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Consumer advocacy group urges FDA rejection of prasugrel


WASHINGTON A researcher who helped develop a drug designed to reduce heart attacks now wants the Food and Drug Administration to reject it.

Working with the consumer advocacy group Public Citizen, Victor Serebruany has sent a letter to FDA commissioner Margaret Hamburg urging the agency not to approve Eli Lilly & Co.’s and Daiichi Sankyo’s drug prasugrel. Serebruany holds a patent application for the drug and sold commercial licensing rights for it to Lilly.

Serebruany cited “serious flaws” in the TRITON-TIMI 38 phase 3 trial of the drug comparing it to Plavix (clopidogrel), by Sanofi-Aventis and Bristol-Myers Squibb. Serebruany said “incorrect” and “unsafe” doses of prasugrel were given to patients and that the drug may act as a “cancer promoter” because of its antiplatelet activity.

“An earlier clinical study showed that a 10 milligram daily dose of prasugrel was far too potent, and I raised concerns that it might result in an increased bleeding risk,” Serebruany said. “This is exactly what was seen in the TRITON-TIMI 38 study. Considering that bleeding rates grow over time, the effects of this drug could be even worse in real-life scenarios.”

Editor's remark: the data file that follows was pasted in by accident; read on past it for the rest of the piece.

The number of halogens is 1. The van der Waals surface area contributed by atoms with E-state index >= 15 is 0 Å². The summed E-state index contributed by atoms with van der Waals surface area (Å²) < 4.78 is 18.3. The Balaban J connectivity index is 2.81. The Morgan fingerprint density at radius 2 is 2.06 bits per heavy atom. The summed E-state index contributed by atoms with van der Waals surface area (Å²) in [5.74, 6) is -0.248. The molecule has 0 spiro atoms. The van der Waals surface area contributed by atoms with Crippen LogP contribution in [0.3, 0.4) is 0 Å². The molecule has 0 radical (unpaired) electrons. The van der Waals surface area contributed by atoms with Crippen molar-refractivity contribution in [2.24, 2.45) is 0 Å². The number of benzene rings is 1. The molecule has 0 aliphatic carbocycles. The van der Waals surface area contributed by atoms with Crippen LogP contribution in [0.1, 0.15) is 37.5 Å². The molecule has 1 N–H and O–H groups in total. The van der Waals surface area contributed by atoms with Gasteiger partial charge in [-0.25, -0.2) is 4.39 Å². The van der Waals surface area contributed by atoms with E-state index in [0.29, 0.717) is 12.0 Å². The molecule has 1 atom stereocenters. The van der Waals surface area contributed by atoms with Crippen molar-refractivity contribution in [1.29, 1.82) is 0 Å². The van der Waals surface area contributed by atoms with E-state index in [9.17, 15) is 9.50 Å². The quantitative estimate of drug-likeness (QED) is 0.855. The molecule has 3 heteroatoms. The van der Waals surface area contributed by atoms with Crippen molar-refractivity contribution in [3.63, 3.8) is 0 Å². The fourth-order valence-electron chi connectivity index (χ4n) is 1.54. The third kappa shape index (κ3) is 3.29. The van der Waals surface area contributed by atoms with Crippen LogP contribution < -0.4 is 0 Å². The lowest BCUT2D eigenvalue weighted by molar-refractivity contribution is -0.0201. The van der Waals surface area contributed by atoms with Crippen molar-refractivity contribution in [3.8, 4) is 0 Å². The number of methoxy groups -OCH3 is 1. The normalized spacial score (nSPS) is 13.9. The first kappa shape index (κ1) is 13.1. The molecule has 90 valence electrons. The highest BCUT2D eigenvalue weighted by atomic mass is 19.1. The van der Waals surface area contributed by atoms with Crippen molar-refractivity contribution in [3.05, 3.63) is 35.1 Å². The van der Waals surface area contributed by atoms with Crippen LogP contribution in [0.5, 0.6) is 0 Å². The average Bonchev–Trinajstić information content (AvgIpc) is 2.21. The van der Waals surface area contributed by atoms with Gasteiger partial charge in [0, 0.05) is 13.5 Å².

A Lilly spokeswoman told Drug Store News that Serebruany voiced the same concerns as a public speaker at a meeting of the FDA’s Cardiovascular and Renal Drugs Advisory Committee, but that the committee voted unanimously that the FDA should approve the drug.

“In response to Public Citizens letter to the FDA, Daiichi Sankyo Inc. and Eli Lilly & Co. remain confident in the overall benefit-risk profile of prasugrel and stand behind the clinical trial design and results from the TRITON-TIMI 38 clinical trial,” the spokeswoman said. “TRITON-TIMI 38 was a head-to-head trial that the TIMI Study Group at Harvard Medical School designed as well as conducted, and the analysis of the trial was rigorous and met the standards of regulatory authorities.”

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